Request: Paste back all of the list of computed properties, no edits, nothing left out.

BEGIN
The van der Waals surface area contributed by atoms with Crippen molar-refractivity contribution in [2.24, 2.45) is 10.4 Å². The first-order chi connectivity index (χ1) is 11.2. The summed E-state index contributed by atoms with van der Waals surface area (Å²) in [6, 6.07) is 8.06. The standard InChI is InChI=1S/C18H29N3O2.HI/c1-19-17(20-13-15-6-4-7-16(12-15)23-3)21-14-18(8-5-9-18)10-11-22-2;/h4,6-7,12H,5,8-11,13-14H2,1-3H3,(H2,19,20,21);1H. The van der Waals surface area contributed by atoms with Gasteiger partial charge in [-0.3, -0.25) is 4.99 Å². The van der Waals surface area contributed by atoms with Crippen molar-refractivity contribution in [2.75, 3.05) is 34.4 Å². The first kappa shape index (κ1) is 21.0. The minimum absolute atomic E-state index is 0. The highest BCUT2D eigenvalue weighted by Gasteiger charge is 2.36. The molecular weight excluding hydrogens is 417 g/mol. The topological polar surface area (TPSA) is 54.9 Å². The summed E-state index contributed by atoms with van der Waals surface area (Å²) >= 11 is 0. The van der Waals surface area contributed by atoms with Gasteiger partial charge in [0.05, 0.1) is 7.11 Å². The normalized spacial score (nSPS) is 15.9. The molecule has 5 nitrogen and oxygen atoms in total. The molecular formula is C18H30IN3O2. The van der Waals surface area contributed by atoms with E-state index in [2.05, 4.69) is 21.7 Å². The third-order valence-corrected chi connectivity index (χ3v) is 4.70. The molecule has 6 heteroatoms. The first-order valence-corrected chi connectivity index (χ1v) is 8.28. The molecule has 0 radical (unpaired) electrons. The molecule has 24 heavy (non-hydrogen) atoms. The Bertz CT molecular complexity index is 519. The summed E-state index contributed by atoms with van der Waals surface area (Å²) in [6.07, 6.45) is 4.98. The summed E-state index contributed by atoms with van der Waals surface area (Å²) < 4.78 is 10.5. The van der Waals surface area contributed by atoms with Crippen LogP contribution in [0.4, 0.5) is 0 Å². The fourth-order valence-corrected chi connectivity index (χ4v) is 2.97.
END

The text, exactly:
The van der Waals surface area contributed by atoms with Crippen molar-refractivity contribution in [2.24, 2.45) is 10.4 Å². The first-order chi connectivity index (χ1) is 11.2. The summed E-state index contributed by atoms with van der Waals surface area (Å²) in [6, 6.07) is 8.06. The standard InChI is InChI=1S/C18H29N3O2.HI/c1-19-17(20-13-15-6-4-7-16(12-15)23-3)21-14-18(8-5-9-18)10-11-22-2;/h4,6-7,12H,5,8-11,13-14H2,1-3H3,(H2,19,20,21);1H. The van der Waals surface area contributed by atoms with Gasteiger partial charge in [-0.3, -0.25) is 4.99 Å². The van der Waals surface area contributed by atoms with Crippen molar-refractivity contribution in [2.75, 3.05) is 34.4 Å². The first kappa shape index (κ1) is 21.0. The minimum absolute atomic E-state index is 0. The highest BCUT2D eigenvalue weighted by Gasteiger charge is 2.36. The molecular weight excluding hydrogens is 417 g/mol. The topological polar surface area (TPSA) is 54.9 Å². The summed E-state index contributed by atoms with van der Waals surface area (Å²) >= 11 is 0. The van der Waals surface area contributed by atoms with Gasteiger partial charge in [0.05, 0.1) is 7.11 Å². The normalized spacial score (nSPS) is 15.9. The molecule has 5 nitrogen and oxygen atoms in total. The molecular formula is C18H30IN3O2. The van der Waals surface area contributed by atoms with E-state index in [2.05, 4.69) is 21.7 Å². The third-order valence-corrected chi connectivity index (χ3v) is 4.70. The molecule has 6 heteroatoms. The first-order valence-corrected chi connectivity index (χ1v) is 8.28. The molecule has 0 radical (unpaired) electrons. The molecule has 24 heavy (non-hydrogen) atoms. The Bertz CT molecular complexity index is 519. The summed E-state index contributed by atoms with van der Waals surface area (Å²) in [6.07, 6.45) is 4.98. The summed E-state index contributed by atoms with van der Waals surface area (Å²) < 4.78 is 10.5. The van der Waals surface area contributed by atoms with Crippen LogP contribution in [0.4, 0.5) is 0 Å². The fourth-order valence-corrected chi connectivity index (χ4v) is 2.97.